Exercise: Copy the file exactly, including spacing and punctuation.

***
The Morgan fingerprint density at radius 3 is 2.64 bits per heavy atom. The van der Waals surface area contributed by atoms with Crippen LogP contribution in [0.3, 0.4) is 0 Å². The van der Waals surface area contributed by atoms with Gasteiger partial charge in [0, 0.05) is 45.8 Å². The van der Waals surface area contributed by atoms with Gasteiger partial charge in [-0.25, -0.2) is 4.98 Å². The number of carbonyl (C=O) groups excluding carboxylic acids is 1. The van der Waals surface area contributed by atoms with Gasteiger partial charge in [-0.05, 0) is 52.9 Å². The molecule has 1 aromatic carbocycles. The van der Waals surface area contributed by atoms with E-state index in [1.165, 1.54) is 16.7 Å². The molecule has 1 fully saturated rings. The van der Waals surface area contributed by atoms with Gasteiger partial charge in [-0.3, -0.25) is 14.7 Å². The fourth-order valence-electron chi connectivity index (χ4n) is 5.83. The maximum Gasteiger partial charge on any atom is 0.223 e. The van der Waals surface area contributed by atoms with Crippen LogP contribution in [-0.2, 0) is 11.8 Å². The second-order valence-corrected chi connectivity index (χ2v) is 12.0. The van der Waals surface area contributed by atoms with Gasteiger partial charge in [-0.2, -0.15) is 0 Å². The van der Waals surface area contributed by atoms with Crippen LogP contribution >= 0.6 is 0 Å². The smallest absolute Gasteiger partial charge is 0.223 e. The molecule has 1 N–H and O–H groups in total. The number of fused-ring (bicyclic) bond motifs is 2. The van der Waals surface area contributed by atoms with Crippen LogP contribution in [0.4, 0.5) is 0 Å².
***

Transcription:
The Morgan fingerprint density at radius 3 is 2.64 bits per heavy atom. The van der Waals surface area contributed by atoms with Crippen LogP contribution in [0.3, 0.4) is 0 Å². The van der Waals surface area contributed by atoms with Gasteiger partial charge in [0, 0.05) is 45.8 Å². The van der Waals surface area contributed by atoms with Gasteiger partial charge in [-0.25, -0.2) is 4.98 Å². The number of carbonyl (C=O) groups excluding carboxylic acids is 1. The van der Waals surface area contributed by atoms with Gasteiger partial charge in [-0.05, 0) is 52.9 Å². The molecule has 1 aromatic carbocycles. The van der Waals surface area contributed by atoms with E-state index in [1.165, 1.54) is 16.7 Å². The molecule has 1 fully saturated rings. The van der Waals surface area contributed by atoms with Gasteiger partial charge in [-0.3, -0.25) is 14.7 Å². The fourth-order valence-electron chi connectivity index (χ4n) is 5.83. The maximum Gasteiger partial charge on any atom is 0.223 e. The van der Waals surface area contributed by atoms with Crippen LogP contribution in [-0.2, 0) is 11.8 Å². The second-order valence-corrected chi connectivity index (χ2v) is 12.0. The van der Waals surface area contributed by atoms with Gasteiger partial charge in [-0.2, -0.15) is 0 Å². The van der Waals surface area contributed by atoms with Crippen LogP contribution >= 0.6 is 0 Å². The smallest absolute Gasteiger partial charge is 0.223 e. The molecule has 1 N–H and O–H groups in total. The number of fused-ring (bicyclic) bond motifs is 2. The van der Waals surface area contributed by atoms with Crippen LogP contribution in [0.4, 0.5) is 0 Å².